Earlier this month, a freight train carrying vinyl chloride (a flammable gas used to make PVC pipes and other plastic products) and other materials derailed in East Palestine, Ohio—about 90 miles southeast of Case Western Reserve University.
The derailment, spill of highly flammable materials and subsequent fire led to the evacuation of hundreds of local residents. To learn more about the derailment and its effect on the East Palestine community, The Daily spoke with Peter Whiting, associate dean of the College of Arts and Sciences and a professor of earth, environmental, and planetary sciences, specializing in geomorphology, surface water hydrology and environmental geology.
“We move a lot of material by rail and people should know what transits our landscape and travels through our communities,” Whiting said. “And it’s important to remember that it is often those parts of our communities that have been historically disadvantaged where these hazardous risks are the greatest.”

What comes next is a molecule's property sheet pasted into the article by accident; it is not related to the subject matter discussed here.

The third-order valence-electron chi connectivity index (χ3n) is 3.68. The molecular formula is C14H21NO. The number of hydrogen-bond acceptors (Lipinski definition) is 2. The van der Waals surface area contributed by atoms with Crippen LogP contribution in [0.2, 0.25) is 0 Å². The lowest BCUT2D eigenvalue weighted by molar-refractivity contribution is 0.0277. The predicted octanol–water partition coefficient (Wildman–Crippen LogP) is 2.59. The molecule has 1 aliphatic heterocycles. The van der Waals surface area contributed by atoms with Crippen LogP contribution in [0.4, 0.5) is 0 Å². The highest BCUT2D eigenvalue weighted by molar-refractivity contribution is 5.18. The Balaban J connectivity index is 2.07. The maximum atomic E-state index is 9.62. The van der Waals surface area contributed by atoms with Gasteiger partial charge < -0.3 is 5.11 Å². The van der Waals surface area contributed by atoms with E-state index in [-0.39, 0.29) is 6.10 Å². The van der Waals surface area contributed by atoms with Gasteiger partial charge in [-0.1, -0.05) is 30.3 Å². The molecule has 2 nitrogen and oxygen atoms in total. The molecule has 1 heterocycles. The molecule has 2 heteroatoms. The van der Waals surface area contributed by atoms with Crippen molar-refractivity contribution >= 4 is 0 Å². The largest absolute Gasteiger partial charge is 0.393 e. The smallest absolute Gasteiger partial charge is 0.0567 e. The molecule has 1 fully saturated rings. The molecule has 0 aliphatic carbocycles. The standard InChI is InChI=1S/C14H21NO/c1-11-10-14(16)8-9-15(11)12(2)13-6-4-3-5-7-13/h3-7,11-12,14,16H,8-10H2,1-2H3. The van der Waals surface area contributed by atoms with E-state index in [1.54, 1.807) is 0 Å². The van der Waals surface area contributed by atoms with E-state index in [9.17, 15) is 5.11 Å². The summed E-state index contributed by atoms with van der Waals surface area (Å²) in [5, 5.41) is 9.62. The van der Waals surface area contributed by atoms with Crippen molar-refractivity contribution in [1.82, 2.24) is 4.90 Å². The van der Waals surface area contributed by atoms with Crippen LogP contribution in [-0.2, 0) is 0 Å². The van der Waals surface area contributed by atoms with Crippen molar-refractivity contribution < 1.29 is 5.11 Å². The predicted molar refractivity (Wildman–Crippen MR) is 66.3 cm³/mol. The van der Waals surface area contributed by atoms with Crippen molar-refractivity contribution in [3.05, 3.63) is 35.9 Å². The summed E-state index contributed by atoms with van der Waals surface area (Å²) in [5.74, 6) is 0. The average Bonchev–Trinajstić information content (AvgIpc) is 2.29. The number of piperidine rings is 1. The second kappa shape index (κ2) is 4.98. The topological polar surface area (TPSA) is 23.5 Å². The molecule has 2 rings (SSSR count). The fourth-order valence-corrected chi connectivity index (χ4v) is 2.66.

Read on to learn Whiting’s three key points to know about the incident.
1. The spill has affected East Palestine residents, animals and the environment.
Some residents report feeling irritation of their eyes and throat, headaches, and aggravation of respiratory symptoms, including asthma. There are some reports of fish kills in the nearby streams. The effects of the spill on air, soil, groundwater and surface water near East Palestine, Ohio, are significant. However, the effects of the spill diminish rapidly with distance from the site of the derailment as the pollutants are eventually diluted to non-hazardous levels.
2. The water in the area is being tested.
Water treatment plants downstream of the spill have been testing river water and groundwater and have not seen measurable quantities of the spilled pollutants. If contaminants are detected, plant operators can shut off water intakes. Furthermore, standard water treatment should reduce the risk of the contaminants to human health. People should feel comfortable using their tap water unless specifically advised not to.
3. Cleveland-area rivers and Lake Erie won’t receive pollutants.
The derailment and spill of hazardous chemicals occurred about 90 miles southeast of campus in far eastern Ohio, in an area where the streams and rivers drain south to the Ohio River. This means that Cleveland-area rivers and Lake Erie won’t receive these pollutants carried by rivers.